It's not easy, but there's something powerful that can happen when you bring your children along.
When my kids were all too young to go to confession, I hated taking them along when I went because it was stressful. For one thing — they were all small and full of energy, and keeping them still and quiet was difficult. It also meant that I couldn’t use the time in line to do a thorough examination of conscience, so I did it before I left the house, fully aware that I’d forget at least half of my sins in the bustle of wrangling kids out the door and keeping them quiet in line.
But I needed to go to confession more often than I had opportunities to go alone. Just being real here — mom life with five kids under 10 was one of the most trying seasons of my life, and it taught me just how lacking I am in pretty much all the virtues. So more often than not, the kids came along.
Every time we went, they asked the same questions. “Why do we have to go? Why can’t we go in with you?” And every time, I gave them the same answers: “We’re going to confession because I need to tell God I’m sorry, and you can’t go in with me because this is a conversation between me and God.”
Sometimes one of them would ask what I needed to say sorry for. The first few times I dodged the question, saying that it was between me and God. But one day, after a particularly difficult night when I had lost my patience, yelled at the kids, and we had all gone to bed crying, I answered them.
“I have to tell God I’m sorry for getting angry with you and yelling. It was a sin to yell instead of choosing to be calm and loving, and even though I apologized to you already, I still want to apologize to God.”
They all looked at me soberly for a few minutes. Then my 6-year-old Charlotte said, “I want to tell God I’m sorry too, because I hit my sister and lied to you.” I just stared at her for a minute, stunned a little. In the silence, her siblings began to name out loud the sins they wanted to say sorry for. One by one, they did their own examinations of conscience.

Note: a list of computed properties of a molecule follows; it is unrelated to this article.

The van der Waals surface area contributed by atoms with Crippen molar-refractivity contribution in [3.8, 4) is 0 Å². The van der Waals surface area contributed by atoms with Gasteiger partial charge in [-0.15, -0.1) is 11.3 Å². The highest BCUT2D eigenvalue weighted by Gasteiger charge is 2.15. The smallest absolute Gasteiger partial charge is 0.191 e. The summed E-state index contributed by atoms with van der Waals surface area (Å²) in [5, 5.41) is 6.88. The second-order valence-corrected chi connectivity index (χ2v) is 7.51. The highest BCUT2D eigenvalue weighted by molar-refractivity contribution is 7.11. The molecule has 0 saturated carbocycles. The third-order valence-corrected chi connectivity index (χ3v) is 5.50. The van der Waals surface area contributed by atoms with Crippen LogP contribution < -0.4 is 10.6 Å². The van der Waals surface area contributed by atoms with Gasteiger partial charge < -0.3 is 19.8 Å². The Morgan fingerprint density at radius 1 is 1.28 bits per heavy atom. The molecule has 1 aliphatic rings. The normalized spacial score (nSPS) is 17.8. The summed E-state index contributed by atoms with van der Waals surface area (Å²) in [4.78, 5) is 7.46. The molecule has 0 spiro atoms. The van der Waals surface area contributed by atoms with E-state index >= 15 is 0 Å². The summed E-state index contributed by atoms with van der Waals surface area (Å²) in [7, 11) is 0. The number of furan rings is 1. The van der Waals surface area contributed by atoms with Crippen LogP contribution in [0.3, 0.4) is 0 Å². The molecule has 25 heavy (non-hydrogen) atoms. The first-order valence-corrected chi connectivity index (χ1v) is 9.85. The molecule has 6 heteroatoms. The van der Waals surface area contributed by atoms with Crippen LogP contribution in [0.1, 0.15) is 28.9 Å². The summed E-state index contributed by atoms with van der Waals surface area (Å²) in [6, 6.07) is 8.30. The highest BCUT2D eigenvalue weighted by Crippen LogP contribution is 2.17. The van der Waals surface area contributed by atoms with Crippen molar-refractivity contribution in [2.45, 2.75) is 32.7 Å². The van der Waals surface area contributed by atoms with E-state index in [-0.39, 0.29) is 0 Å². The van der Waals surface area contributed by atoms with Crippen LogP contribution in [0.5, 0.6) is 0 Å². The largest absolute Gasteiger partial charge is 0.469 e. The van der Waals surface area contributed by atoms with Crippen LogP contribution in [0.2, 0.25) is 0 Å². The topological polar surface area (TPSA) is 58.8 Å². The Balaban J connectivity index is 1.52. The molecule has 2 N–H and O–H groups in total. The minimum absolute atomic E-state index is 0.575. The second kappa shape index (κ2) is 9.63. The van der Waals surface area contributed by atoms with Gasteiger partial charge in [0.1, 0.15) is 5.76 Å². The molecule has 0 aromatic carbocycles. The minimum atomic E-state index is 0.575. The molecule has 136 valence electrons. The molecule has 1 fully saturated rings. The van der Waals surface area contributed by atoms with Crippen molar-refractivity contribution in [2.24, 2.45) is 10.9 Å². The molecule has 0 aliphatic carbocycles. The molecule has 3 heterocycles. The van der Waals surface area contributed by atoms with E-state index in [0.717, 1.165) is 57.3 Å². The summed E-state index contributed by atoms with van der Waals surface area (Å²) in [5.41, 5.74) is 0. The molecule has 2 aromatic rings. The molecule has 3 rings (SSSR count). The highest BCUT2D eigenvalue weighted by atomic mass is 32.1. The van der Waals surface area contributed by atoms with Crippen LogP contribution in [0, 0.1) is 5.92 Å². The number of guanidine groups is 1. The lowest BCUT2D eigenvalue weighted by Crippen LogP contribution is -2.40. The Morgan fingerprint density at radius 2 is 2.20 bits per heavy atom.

It was a beautiful moment, and I told them that what they’d done was just like confession. In fact, there was an element of the sacrament in that moment — one that they couldn’t grasp, but I saw it. Well before the age of reason they were already learning to confess freely, without fear of condemnation. And they weren’t motivated by fear, either — they were motivated by love, for God and each other.
After that day, I always took them with me when I went to confession. Before we left, we would have a conversation about the sins we had committed and why we were sorry. By the time Sienna was old enough to make her first confession, she already had years of practicing an examination of conscience under her belt, and the others followed in her footsteps.
There’s no denying it — taking young kids to confession is difficult. You should do it anyway, even if you don’t talk about your sins and they don’t talk about theirs. By taking your little ones with you to confession, you’re actively teaching them how to live a life of virtue. You’re showing them what faith, perseverance, fortitude, humility, temperance, and charity are simply by letting them see you stand in line, go into the confessional, and pray afterward. You’re setting their feet upon the road to Christ before they’re even old enough to choose that road themselves … and that should be motivation enough for all of us.
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